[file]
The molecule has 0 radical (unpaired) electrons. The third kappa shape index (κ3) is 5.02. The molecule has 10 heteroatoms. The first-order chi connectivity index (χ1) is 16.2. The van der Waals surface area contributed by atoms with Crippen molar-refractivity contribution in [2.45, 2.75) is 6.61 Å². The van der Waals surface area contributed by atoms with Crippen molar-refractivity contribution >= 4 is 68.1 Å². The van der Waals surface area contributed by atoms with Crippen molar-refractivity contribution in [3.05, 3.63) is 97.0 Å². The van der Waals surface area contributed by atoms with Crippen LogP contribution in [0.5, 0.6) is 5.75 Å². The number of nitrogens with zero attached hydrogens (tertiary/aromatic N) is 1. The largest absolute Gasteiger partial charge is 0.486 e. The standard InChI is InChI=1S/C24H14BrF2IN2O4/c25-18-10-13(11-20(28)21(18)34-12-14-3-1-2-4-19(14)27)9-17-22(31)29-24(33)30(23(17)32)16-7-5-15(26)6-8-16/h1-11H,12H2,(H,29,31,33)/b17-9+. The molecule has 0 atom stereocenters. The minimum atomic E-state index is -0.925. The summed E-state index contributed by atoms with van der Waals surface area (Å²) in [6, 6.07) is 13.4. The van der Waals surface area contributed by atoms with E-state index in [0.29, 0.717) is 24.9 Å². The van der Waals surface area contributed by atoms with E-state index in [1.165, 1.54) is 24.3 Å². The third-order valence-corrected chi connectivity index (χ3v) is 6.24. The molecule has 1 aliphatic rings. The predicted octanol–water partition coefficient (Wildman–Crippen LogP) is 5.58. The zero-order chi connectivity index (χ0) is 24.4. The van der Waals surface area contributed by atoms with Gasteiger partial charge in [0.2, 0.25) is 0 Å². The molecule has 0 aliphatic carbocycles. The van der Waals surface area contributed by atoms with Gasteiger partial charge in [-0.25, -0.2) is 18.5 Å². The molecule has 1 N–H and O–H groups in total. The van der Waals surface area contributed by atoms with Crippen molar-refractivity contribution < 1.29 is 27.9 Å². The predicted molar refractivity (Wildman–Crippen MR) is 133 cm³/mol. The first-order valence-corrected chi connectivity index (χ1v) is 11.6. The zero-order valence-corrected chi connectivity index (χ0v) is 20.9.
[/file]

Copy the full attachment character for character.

The molecule has 0 radical (unpaired) electrons. The third kappa shape index (κ3) is 5.02. The molecule has 10 heteroatoms. The first-order chi connectivity index (χ1) is 16.2. The van der Waals surface area contributed by atoms with Crippen molar-refractivity contribution in [2.45, 2.75) is 6.61 Å². The van der Waals surface area contributed by atoms with Crippen molar-refractivity contribution >= 4 is 68.1 Å². The van der Waals surface area contributed by atoms with Crippen molar-refractivity contribution in [3.05, 3.63) is 97.0 Å². The van der Waals surface area contributed by atoms with Crippen LogP contribution in [0.5, 0.6) is 5.75 Å². The number of nitrogens with zero attached hydrogens (tertiary/aromatic N) is 1. The largest absolute Gasteiger partial charge is 0.486 e. The standard InChI is InChI=1S/C24H14BrF2IN2O4/c25-18-10-13(11-20(28)21(18)34-12-14-3-1-2-4-19(14)27)9-17-22(31)29-24(33)30(23(17)32)16-7-5-15(26)6-8-16/h1-11H,12H2,(H,29,31,33)/b17-9+. The molecule has 0 atom stereocenters. The minimum atomic E-state index is -0.925. The summed E-state index contributed by atoms with van der Waals surface area (Å²) in [6, 6.07) is 13.4. The van der Waals surface area contributed by atoms with E-state index in [0.29, 0.717) is 24.9 Å². The van der Waals surface area contributed by atoms with E-state index in [1.165, 1.54) is 24.3 Å². The third-order valence-corrected chi connectivity index (χ3v) is 6.24. The molecule has 1 aliphatic rings. The predicted octanol–water partition coefficient (Wildman–Crippen LogP) is 5.58. The zero-order chi connectivity index (χ0) is 24.4. The van der Waals surface area contributed by atoms with Gasteiger partial charge in [0.2, 0.25) is 0 Å². The molecule has 0 aliphatic carbocycles. The van der Waals surface area contributed by atoms with Gasteiger partial charge in [-0.25, -0.2) is 18.5 Å². The molecule has 1 N–H and O–H groups in total. The van der Waals surface area contributed by atoms with Crippen molar-refractivity contribution < 1.29 is 27.9 Å². The predicted molar refractivity (Wildman–Crippen MR) is 133 cm³/mol. The first-order valence-corrected chi connectivity index (χ1v) is 11.6. The zero-order valence-corrected chi connectivity index (χ0v) is 20.9.